Dave Johns at Slate has written an interesting piece on self-publication and peer review, using a recent study about ‘social contagion’ as a peg. I wrote a post back in March about some of the pitfalls of peer review. In it, I wrote about the Social Science Research Network – a self/early publication site used by academics in politics, economics, social statistics etc. I thought that perhaps the names and institutions of the authors and the number of citations the paper picked up could be used as a signal of the paper’s academic worth.
The social contagion paper Johns is complaining about was published on SSRN before being picked up by pretty much every single media organisation going (including the Washington Post, New York Times, Guardian etc etc). It makes claims that divorce is catching. It has been downloaded 779 times (download rank 9270 – for comparison, a really high number of downloads would be around 100,000) but has never been cited. The authors are high-profile and come from well-respected institutions (Brown, UC San Diego and Harvard) but their paper has failed to attract any academic attention – either good or bad. I’m tempted to say that citation signalling is doing its job: the paper is insufficiently interesting to even attract criticism, so we should take care that we don’t over-rely on its findings. Still, it was only published at the end of 2009, so I am reluctant to bang my gavel just yet.
Perhaps this is a simple case of bad science journalism. A (flawed) paper is picked up by (bored) journalists and instantly becomes fact. The paper has been picked apart by writers and bloggers so the record is slowly being set straight. Maybe we shouldn’t worry? Not so fast. Fowler and Christakis also published a very similar piece on social contagion (this time of obesity) in a famous and respected peer reviewed journal called the New England Journal of Medicine. This social contagion article has picked up no fewer than 239 citations. So it’s peer reviewed (that’s one signal) and well cited (another). Can we feel confident in it? Dave Johns says not, and there are plenty of other people including some in my blogroll who agree with him. Johns relies quite heavily on a (peer reviewed, naturally!) paper by Russell Lyons which critiques Fowler and Christakis’ approach. I find Lyons’ paper extremely persuasive – but I’m no-one special. How can a journalist know who to believe and what to print?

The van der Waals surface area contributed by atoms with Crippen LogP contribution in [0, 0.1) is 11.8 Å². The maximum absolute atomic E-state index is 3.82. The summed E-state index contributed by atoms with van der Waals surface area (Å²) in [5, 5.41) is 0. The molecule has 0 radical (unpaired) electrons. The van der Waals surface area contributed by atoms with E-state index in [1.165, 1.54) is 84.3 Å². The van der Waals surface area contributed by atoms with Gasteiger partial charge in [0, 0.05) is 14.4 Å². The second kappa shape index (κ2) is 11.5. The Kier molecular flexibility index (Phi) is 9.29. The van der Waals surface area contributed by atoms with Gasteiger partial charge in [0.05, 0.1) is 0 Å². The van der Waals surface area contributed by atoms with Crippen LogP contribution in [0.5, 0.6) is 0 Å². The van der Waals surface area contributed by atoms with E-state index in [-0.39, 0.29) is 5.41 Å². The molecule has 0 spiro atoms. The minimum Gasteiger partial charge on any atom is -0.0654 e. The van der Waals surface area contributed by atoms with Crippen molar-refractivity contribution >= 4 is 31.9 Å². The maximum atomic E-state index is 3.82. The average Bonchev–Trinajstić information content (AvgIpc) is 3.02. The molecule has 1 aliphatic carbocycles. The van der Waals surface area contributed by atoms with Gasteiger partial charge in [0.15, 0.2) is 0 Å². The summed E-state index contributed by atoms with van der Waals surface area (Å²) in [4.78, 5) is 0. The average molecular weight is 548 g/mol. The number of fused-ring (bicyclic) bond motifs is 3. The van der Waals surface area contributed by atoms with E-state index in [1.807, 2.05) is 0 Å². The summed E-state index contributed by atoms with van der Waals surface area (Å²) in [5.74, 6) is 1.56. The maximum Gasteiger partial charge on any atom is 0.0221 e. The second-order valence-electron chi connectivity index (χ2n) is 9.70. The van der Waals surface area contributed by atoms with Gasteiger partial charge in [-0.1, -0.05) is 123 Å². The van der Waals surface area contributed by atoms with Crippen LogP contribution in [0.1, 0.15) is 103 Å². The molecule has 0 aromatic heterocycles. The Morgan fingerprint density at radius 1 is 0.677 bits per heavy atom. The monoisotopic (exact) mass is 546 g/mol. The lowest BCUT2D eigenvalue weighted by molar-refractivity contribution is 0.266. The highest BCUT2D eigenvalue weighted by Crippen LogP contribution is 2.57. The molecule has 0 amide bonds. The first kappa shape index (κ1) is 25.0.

What can we conclude? Journalists shouldn’t write about things they don’t understand? Every news outlet should employ a statistician as a fact-checker? It would be nice… unlikely, but nice! Of course, academics should take care when speaking to journalists but part of the problem here is that researchers are under pressure to demonstrate the ‘impact’ of their research. A key plank of ‘impact’ is dissemination of research findings in such a way that they can be picked up by users, such as policy-makers. The media is an important intermediary – have a look at ESRC’s impact evaluation pages to see what I mean. Academics are pretty much encouraged to talk to the press and the end results are not at all surprising.
In fact, I’m not sure that the end results are particularly terrible either. Peer reviewed but problematic statistics were published in a simplified way in newspapers all over the world. This made other researchers mad enough to do something about it and has resulted in a slew of public criticism. Yes, it’s unfortunate that millions of newspaper readers still think that obesity is contagious, but it’s hardly the end of the world. And, whichever way you look at it, people really shouldn’t believe everything they read in newspapers, should they? The problem remains, though, that peer review has been somewhat ineffective… so it really worth the candle?